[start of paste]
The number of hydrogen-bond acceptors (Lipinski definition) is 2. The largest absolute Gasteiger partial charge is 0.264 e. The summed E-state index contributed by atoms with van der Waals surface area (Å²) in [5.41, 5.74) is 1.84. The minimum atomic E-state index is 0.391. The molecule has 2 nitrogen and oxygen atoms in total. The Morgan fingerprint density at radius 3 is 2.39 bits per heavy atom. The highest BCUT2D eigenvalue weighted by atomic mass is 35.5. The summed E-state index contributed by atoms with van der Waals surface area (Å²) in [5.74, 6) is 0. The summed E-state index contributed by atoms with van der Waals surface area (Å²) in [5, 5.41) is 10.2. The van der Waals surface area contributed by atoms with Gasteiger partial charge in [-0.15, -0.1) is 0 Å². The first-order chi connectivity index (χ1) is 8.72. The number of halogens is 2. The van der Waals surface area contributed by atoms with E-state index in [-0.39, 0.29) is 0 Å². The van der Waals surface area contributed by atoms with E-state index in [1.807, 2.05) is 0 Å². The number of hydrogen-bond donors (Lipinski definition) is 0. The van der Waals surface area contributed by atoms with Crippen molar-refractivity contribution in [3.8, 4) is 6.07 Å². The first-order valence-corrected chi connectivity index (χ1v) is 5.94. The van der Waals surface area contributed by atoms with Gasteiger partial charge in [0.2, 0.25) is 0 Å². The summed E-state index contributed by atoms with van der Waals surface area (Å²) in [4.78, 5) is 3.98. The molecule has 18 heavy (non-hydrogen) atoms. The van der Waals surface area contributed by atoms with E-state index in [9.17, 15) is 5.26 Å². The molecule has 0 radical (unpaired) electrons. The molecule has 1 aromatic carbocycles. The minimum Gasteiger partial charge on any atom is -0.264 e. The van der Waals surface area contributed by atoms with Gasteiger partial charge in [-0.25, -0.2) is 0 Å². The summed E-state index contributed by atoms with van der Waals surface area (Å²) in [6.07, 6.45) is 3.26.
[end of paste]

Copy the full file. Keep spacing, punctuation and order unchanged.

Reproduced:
The number of hydrogen-bond acceptors (Lipinski definition) is 2. The largest absolute Gasteiger partial charge is 0.264 e. The summed E-state index contributed by atoms with van der Waals surface area (Å²) in [5.41, 5.74) is 1.84. The minimum atomic E-state index is 0.391. The molecule has 2 nitrogen and oxygen atoms in total. The Morgan fingerprint density at radius 3 is 2.39 bits per heavy atom. The highest BCUT2D eigenvalue weighted by atomic mass is 35.5. The summed E-state index contributed by atoms with van der Waals surface area (Å²) in [5.74, 6) is 0. The summed E-state index contributed by atoms with van der Waals surface area (Å²) in [5, 5.41) is 10.2. The van der Waals surface area contributed by atoms with Gasteiger partial charge in [-0.15, -0.1) is 0 Å². The first-order chi connectivity index (χ1) is 8.72. The number of halogens is 2. The van der Waals surface area contributed by atoms with E-state index in [-0.39, 0.29) is 0 Å². The van der Waals surface area contributed by atoms with E-state index in [1.807, 2.05) is 0 Å². The number of hydrogen-bond donors (Lipinski definition) is 0. The van der Waals surface area contributed by atoms with Crippen molar-refractivity contribution in [3.8, 4) is 6.07 Å². The first-order valence-corrected chi connectivity index (χ1v) is 5.94. The van der Waals surface area contributed by atoms with Gasteiger partial charge in [0.2, 0.25) is 0 Å². The summed E-state index contributed by atoms with van der Waals surface area (Å²) in [4.78, 5) is 3.98. The molecule has 18 heavy (non-hydrogen) atoms. The van der Waals surface area contributed by atoms with E-state index in [9.17, 15) is 5.26 Å². The molecule has 0 radical (unpaired) electrons. The molecule has 1 aromatic carbocycles. The minimum Gasteiger partial charge on any atom is -0.264 e. The van der Waals surface area contributed by atoms with Gasteiger partial charge in [-0.25, -0.2) is 0 Å². The summed E-state index contributed by atoms with van der Waals surface area (Å²) in [6.07, 6.45) is 3.26.